WR Stedman Bailey, West Virginia Bailey played as well as any receiver in the country last year, probably winning off the line of scrimmage against a higher percentage of DBs and in total plays as any other reciever in this draft. Has deceptive deep speed, though he's most comparable to Brian Hartline or Jordy Nelson in that their deep ability is based less on raw speed and more on route running and the inate ability to get defensive backs to underestimate the deep threat he provides. Is difficult to overthrow, and having played in Dana Holgorsen's offense, runs a variety of routes.
WR Robert Woods, USC I have a top ten grade on Woods (higher than on Keenan Allen), and he may well be the best offensive player in this draft after Tavon Austin. He's the best pure receiver in this draft from a talent perspective, but as a rookie, his biggest impact will be on punt returns. Is a supremely talented athlete even by NFL standards, and is a very intelligent football player to boot. Was the centerpiece of USC's offense since the first snap of the Lane Kiffin era, and the only constant over that timeframe besides Matt Barkley.
DE/OLB Alex Okafor , Texas Going to try to get through this preview without mentioning Brian Orakpo. Ah hell, he reminds me a lot of Orakpo. But the comp I put on him in my draft analysis was: Jason Babin.
WR DeAndre Hopkins, Clemson Clemson's top receiver this season simply took over the LSU defense in the fourth quarter of this years Chick-fil-A Bowl. It was very reminiscent of Anquan Boldin's run in the playoffs this year. He plays fast, although there will always be faster, stronger players at the next level, teams drool about getting a player who can take over games in the 4th quarter. Hopkins could be that guy.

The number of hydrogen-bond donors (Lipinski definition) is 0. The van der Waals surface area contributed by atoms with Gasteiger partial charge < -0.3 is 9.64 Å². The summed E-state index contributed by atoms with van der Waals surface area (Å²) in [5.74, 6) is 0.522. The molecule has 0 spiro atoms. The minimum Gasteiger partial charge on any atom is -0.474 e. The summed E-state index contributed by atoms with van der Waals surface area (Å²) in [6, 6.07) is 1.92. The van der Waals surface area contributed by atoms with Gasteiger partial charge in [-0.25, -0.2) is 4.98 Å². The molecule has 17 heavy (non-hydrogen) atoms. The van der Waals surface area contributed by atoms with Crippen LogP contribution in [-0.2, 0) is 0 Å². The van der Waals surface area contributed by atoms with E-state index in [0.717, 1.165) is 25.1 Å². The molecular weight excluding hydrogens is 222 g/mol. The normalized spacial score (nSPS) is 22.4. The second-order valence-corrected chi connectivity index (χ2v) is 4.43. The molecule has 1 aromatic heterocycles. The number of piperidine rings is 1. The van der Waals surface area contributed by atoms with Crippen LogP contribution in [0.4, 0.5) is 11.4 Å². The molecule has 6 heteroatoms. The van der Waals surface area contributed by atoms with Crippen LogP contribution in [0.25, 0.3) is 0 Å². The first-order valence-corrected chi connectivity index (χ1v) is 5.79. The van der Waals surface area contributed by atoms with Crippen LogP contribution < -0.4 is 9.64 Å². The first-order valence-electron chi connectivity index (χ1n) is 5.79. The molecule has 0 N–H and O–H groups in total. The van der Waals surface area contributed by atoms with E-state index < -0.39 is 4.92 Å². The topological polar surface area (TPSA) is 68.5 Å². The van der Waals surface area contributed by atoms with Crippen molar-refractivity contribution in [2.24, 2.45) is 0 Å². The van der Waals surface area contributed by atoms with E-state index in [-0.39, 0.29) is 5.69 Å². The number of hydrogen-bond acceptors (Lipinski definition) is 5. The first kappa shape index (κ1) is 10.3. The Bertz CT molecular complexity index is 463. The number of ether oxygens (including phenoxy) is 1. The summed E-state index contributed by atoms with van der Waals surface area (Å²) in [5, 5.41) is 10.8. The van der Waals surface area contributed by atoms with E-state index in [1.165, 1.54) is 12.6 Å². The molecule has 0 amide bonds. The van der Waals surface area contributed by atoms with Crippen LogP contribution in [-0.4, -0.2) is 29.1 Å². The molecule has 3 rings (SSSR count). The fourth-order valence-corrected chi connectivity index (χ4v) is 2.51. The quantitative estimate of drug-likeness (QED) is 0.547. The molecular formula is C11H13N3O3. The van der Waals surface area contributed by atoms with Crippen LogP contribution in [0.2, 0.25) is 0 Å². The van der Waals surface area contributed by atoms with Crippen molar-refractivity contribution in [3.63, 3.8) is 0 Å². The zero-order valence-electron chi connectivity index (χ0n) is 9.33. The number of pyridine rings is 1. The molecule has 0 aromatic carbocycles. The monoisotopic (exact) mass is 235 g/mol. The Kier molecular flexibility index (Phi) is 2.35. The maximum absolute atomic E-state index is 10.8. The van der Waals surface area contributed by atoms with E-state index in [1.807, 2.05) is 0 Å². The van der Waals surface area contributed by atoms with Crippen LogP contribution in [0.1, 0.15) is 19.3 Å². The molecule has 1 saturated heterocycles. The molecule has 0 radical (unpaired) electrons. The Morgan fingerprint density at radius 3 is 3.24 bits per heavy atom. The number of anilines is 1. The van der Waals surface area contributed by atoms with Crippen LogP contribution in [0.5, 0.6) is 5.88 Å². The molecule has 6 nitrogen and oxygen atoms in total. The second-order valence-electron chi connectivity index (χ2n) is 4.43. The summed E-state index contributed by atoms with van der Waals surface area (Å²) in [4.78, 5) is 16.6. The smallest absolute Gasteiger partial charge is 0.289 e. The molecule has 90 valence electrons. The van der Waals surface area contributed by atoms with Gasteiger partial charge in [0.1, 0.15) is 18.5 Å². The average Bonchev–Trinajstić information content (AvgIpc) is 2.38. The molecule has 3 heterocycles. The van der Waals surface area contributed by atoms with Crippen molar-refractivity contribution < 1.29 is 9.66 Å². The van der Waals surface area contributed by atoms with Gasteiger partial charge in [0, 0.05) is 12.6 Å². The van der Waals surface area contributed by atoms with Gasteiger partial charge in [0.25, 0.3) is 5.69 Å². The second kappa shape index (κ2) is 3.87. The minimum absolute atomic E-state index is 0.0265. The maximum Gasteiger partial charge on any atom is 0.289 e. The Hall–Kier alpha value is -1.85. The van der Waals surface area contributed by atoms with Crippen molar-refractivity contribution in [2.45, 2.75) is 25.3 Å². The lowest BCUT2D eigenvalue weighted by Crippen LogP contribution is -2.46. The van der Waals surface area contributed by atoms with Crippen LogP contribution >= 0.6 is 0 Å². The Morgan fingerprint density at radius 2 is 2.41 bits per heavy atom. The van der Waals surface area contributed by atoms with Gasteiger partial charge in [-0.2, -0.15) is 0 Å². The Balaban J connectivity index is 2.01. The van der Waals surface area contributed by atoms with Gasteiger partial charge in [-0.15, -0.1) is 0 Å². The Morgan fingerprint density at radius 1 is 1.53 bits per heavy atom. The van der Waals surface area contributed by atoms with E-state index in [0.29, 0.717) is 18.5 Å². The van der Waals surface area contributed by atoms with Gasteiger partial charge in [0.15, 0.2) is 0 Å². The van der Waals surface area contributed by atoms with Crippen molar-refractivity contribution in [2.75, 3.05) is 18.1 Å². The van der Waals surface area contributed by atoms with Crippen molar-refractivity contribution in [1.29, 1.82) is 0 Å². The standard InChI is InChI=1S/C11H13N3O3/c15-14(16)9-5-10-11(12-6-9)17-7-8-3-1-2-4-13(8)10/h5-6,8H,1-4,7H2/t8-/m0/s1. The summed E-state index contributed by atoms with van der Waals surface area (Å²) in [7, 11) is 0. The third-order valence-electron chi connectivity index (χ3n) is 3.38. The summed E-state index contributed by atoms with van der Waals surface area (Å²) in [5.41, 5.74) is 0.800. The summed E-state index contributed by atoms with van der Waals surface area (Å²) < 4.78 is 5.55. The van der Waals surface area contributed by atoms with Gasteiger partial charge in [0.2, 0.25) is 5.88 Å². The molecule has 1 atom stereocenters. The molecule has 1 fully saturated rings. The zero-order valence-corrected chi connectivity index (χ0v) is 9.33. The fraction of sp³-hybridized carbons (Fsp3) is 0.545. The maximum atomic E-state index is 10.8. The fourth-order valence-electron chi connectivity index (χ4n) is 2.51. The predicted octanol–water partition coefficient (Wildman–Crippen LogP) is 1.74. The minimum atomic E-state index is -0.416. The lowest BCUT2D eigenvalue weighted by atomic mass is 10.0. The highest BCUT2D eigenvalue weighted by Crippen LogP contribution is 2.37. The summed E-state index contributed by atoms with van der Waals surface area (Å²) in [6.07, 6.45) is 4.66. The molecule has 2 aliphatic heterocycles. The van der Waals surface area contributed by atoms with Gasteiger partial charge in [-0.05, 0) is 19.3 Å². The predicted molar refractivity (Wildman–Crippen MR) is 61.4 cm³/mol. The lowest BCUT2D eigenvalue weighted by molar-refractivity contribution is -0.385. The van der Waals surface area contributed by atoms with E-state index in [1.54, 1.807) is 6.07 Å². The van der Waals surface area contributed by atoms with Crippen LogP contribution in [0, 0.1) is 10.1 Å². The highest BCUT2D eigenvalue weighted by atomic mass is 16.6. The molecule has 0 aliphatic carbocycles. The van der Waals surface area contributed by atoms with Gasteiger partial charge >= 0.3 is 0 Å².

NT Kawaan Short, Purdue A Vince Wilfork clone who spends less time on the ground than some safeties in this class. Has really great feet, but limited in pass rush (he's got quickness on par with Shariff Floyd, but lacks Wilfork's raw strength). Makes up for that with excellent hand work.
DL Jonathan Hankins, Ohio State An interior force, I think Hankins is best suited to play DE in the pros, which is probably the best situation for him. Based on film projection only, Hankins has an incredible amount of value in this draft as he might be its best pass rusher at the right end position, regardless of defensive scheme, as a 5, 7, or 9 tech he's the top rated player I have.
LB Alec Ogletree, Georgia Ogletree is the athletic linebacker type from a great defensive team, these players have a spotty history in the NFL. I want to focus on the fact that the Redskins linebackers must be able to rush the passer regularly, as well as cover tight ends one on one and play the run. That's three checks based on Ogletree's work at Georgia.
CB Jordan Poyer, Oregon State A top tier cover corner who should be available at second tier prices around where the Skins pick in round two.
CB Darius Slay, Mississippi State Benefitted from the luxury of being the no. 2 corner in an SEC program, experienced in both man and zone coverages and during this season was a better player than teammate Jonathan Banks (who nursed an injury all year). I consider him to be the best SEC corner in the draft.
DE/OLB Demontre Moore, Texas A&M The young edge rusher comes with a strong pedigree out of a school with a strong recent track record for developing defensive players. He's not Von Miller. The two do not play similar games. Moore plays the kind of game that Aldon Smith does with the 49ers. He's not quite that explosive, but he's young with upside.
LB Arthur Brown, Kansas State This guy may be the best defensive athlete in the draft, which seems odd to say about a Kansas State Wildcat. Brother of Bryce Brown. Prefers to play the game down hill, which makes him a questionable asset in the passing game, all factors considered. Still: he's a much better player than Byron Westbrook was!